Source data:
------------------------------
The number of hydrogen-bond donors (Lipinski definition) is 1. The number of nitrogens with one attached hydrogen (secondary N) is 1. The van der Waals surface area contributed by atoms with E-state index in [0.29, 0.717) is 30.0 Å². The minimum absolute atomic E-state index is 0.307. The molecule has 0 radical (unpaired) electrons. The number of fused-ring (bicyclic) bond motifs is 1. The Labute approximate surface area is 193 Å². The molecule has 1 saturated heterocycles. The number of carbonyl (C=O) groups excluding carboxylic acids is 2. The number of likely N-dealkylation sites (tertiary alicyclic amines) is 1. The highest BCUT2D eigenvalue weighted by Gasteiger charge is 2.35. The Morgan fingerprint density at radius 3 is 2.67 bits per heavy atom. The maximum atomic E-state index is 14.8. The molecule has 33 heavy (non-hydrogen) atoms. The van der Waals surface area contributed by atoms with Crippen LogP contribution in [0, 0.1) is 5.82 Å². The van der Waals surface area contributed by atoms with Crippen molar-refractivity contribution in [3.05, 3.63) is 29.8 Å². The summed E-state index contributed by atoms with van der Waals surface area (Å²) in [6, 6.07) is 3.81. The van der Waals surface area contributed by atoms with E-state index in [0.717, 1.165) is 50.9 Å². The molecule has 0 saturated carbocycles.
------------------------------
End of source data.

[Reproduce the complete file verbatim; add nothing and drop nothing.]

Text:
The number of hydrogen-bond donors (Lipinski definition) is 1. The number of nitrogens with one attached hydrogen (secondary N) is 1. The van der Waals surface area contributed by atoms with E-state index in [0.29, 0.717) is 30.0 Å². The minimum absolute atomic E-state index is 0.307. The molecule has 0 radical (unpaired) electrons. The number of fused-ring (bicyclic) bond motifs is 1. The Labute approximate surface area is 193 Å². The molecule has 1 saturated heterocycles. The number of carbonyl (C=O) groups excluding carboxylic acids is 2. The number of likely N-dealkylation sites (tertiary alicyclic amines) is 1. The highest BCUT2D eigenvalue weighted by Gasteiger charge is 2.35. The Morgan fingerprint density at radius 3 is 2.67 bits per heavy atom. The maximum atomic E-state index is 14.8. The molecule has 33 heavy (non-hydrogen) atoms. The van der Waals surface area contributed by atoms with Crippen LogP contribution in [0, 0.1) is 5.82 Å². The van der Waals surface area contributed by atoms with Crippen molar-refractivity contribution in [3.05, 3.63) is 29.8 Å². The summed E-state index contributed by atoms with van der Waals surface area (Å²) in [6, 6.07) is 3.81. The van der Waals surface area contributed by atoms with E-state index in [0.717, 1.165) is 50.9 Å². The molecule has 0 saturated carbocycles.